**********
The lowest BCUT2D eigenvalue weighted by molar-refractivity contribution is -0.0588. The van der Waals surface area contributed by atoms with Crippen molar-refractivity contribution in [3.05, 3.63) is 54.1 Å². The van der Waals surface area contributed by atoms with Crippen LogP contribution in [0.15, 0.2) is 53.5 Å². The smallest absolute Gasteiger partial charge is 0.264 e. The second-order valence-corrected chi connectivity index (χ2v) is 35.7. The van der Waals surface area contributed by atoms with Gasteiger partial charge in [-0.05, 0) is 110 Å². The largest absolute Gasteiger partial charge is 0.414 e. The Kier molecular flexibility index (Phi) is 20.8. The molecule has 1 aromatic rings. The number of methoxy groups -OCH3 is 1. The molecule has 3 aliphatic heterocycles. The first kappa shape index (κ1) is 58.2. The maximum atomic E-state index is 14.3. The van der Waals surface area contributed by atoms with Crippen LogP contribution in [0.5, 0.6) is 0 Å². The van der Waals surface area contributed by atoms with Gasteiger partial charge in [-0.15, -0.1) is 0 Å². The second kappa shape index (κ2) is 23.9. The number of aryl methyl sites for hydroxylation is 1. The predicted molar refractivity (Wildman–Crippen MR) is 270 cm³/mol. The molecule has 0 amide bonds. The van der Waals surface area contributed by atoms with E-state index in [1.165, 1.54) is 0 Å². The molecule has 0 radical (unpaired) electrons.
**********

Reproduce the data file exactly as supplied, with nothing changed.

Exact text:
The lowest BCUT2D eigenvalue weighted by molar-refractivity contribution is -0.0588. The van der Waals surface area contributed by atoms with Crippen molar-refractivity contribution in [3.05, 3.63) is 54.1 Å². The van der Waals surface area contributed by atoms with Crippen LogP contribution in [0.15, 0.2) is 53.5 Å². The smallest absolute Gasteiger partial charge is 0.264 e. The second-order valence-corrected chi connectivity index (χ2v) is 35.7. The van der Waals surface area contributed by atoms with Gasteiger partial charge in [-0.05, 0) is 110 Å². The largest absolute Gasteiger partial charge is 0.414 e. The Kier molecular flexibility index (Phi) is 20.8. The molecule has 1 aromatic rings. The number of methoxy groups -OCH3 is 1. The molecule has 3 aliphatic heterocycles. The first kappa shape index (κ1) is 58.2. The maximum atomic E-state index is 14.3. The van der Waals surface area contributed by atoms with Crippen LogP contribution in [0.5, 0.6) is 0 Å². The van der Waals surface area contributed by atoms with Gasteiger partial charge in [-0.15, -0.1) is 0 Å². The second kappa shape index (κ2) is 23.9. The number of aryl methyl sites for hydroxylation is 1. The predicted molar refractivity (Wildman–Crippen MR) is 270 cm³/mol. The molecule has 0 amide bonds. The van der Waals surface area contributed by atoms with E-state index in [1.165, 1.54) is 0 Å². The molecule has 0 radical (unpaired) electrons.